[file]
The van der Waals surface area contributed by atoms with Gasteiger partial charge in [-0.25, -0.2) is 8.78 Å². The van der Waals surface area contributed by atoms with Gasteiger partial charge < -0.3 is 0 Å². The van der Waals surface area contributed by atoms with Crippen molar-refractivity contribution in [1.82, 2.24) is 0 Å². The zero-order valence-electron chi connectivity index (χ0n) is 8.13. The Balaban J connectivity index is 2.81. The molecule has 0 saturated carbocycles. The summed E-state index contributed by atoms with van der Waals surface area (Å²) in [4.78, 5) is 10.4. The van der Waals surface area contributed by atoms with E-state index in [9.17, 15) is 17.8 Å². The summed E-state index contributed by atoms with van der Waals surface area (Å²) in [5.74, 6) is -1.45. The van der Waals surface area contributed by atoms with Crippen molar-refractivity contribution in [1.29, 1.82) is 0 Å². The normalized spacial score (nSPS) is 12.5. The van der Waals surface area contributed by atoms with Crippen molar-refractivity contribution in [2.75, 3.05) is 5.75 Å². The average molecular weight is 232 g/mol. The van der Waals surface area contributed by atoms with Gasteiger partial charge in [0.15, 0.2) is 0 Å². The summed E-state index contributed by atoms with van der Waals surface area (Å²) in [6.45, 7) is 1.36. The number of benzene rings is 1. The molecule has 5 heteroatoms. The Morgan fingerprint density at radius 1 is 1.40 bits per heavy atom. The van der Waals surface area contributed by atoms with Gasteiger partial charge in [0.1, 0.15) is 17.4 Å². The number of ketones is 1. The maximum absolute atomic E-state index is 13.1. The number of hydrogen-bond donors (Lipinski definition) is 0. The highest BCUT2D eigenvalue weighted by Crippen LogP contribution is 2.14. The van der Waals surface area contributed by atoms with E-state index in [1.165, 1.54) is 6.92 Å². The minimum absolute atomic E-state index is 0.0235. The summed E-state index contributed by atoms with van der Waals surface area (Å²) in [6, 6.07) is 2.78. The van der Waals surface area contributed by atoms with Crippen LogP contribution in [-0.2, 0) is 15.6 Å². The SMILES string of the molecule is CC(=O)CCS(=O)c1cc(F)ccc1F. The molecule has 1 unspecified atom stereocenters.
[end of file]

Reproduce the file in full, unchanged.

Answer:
The van der Waals surface area contributed by atoms with Gasteiger partial charge in [-0.25, -0.2) is 8.78 Å². The van der Waals surface area contributed by atoms with Gasteiger partial charge < -0.3 is 0 Å². The van der Waals surface area contributed by atoms with Crippen molar-refractivity contribution in [1.82, 2.24) is 0 Å². The zero-order valence-electron chi connectivity index (χ0n) is 8.13. The Balaban J connectivity index is 2.81. The molecule has 0 saturated carbocycles. The summed E-state index contributed by atoms with van der Waals surface area (Å²) in [4.78, 5) is 10.4. The van der Waals surface area contributed by atoms with E-state index in [9.17, 15) is 17.8 Å². The summed E-state index contributed by atoms with van der Waals surface area (Å²) in [5.74, 6) is -1.45. The van der Waals surface area contributed by atoms with Crippen molar-refractivity contribution in [1.29, 1.82) is 0 Å². The normalized spacial score (nSPS) is 12.5. The van der Waals surface area contributed by atoms with Crippen molar-refractivity contribution in [2.75, 3.05) is 5.75 Å². The average molecular weight is 232 g/mol. The van der Waals surface area contributed by atoms with Gasteiger partial charge in [0.15, 0.2) is 0 Å². The summed E-state index contributed by atoms with van der Waals surface area (Å²) in [6.45, 7) is 1.36. The number of benzene rings is 1. The molecule has 5 heteroatoms. The Morgan fingerprint density at radius 1 is 1.40 bits per heavy atom. The van der Waals surface area contributed by atoms with Gasteiger partial charge in [0.1, 0.15) is 17.4 Å². The number of ketones is 1. The maximum absolute atomic E-state index is 13.1. The number of hydrogen-bond donors (Lipinski definition) is 0. The highest BCUT2D eigenvalue weighted by Crippen LogP contribution is 2.14. The van der Waals surface area contributed by atoms with E-state index in [1.165, 1.54) is 6.92 Å². The minimum absolute atomic E-state index is 0.0235. The summed E-state index contributed by atoms with van der Waals surface area (Å²) in [6, 6.07) is 2.78. The van der Waals surface area contributed by atoms with Crippen LogP contribution in [-0.2, 0) is 15.6 Å². The SMILES string of the molecule is CC(=O)CCS(=O)c1cc(F)ccc1F. The molecule has 1 unspecified atom stereocenters.